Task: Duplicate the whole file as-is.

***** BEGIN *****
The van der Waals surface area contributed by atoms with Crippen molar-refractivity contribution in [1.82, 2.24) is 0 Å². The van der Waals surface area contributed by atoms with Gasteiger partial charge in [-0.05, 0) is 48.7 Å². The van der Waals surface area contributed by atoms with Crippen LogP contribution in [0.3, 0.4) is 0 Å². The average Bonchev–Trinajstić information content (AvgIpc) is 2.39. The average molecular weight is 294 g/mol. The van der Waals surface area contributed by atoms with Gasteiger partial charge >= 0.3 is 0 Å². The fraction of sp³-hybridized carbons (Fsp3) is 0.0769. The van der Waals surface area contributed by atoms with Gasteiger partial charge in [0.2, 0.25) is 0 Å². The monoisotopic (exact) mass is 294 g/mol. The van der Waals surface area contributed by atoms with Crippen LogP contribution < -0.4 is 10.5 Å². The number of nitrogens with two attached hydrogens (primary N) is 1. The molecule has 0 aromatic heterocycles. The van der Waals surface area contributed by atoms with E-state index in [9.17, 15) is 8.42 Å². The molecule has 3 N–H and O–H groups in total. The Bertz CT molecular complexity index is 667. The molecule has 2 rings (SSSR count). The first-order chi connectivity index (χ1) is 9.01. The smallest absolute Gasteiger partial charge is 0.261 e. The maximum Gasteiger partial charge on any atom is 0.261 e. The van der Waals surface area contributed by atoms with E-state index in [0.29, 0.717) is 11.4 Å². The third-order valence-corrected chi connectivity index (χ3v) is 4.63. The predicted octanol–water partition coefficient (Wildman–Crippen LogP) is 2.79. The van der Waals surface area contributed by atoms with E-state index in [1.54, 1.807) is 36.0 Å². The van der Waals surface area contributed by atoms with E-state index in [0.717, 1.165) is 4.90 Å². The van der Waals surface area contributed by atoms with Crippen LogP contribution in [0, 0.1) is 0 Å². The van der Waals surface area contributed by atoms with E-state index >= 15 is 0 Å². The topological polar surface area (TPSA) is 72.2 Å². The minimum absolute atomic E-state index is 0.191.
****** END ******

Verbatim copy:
The van der Waals surface area contributed by atoms with Crippen molar-refractivity contribution in [1.82, 2.24) is 0 Å². The van der Waals surface area contributed by atoms with Gasteiger partial charge in [-0.05, 0) is 48.7 Å². The van der Waals surface area contributed by atoms with Crippen LogP contribution in [0.3, 0.4) is 0 Å². The average Bonchev–Trinajstić information content (AvgIpc) is 2.39. The average molecular weight is 294 g/mol. The van der Waals surface area contributed by atoms with Gasteiger partial charge >= 0.3 is 0 Å². The fraction of sp³-hybridized carbons (Fsp3) is 0.0769. The van der Waals surface area contributed by atoms with Gasteiger partial charge in [0.2, 0.25) is 0 Å². The monoisotopic (exact) mass is 294 g/mol. The van der Waals surface area contributed by atoms with Crippen LogP contribution < -0.4 is 10.5 Å². The number of nitrogens with two attached hydrogens (primary N) is 1. The molecule has 0 aromatic heterocycles. The van der Waals surface area contributed by atoms with E-state index in [9.17, 15) is 8.42 Å². The molecule has 3 N–H and O–H groups in total. The Bertz CT molecular complexity index is 667. The molecule has 2 rings (SSSR count). The first-order chi connectivity index (χ1) is 9.01. The smallest absolute Gasteiger partial charge is 0.261 e. The maximum Gasteiger partial charge on any atom is 0.261 e. The van der Waals surface area contributed by atoms with E-state index in [0.29, 0.717) is 11.4 Å². The third-order valence-corrected chi connectivity index (χ3v) is 4.63. The predicted octanol–water partition coefficient (Wildman–Crippen LogP) is 2.79. The van der Waals surface area contributed by atoms with E-state index in [1.54, 1.807) is 36.0 Å². The van der Waals surface area contributed by atoms with E-state index in [0.717, 1.165) is 4.90 Å². The van der Waals surface area contributed by atoms with Crippen LogP contribution in [0, 0.1) is 0 Å². The van der Waals surface area contributed by atoms with E-state index >= 15 is 0 Å². The topological polar surface area (TPSA) is 72.2 Å². The minimum absolute atomic E-state index is 0.191.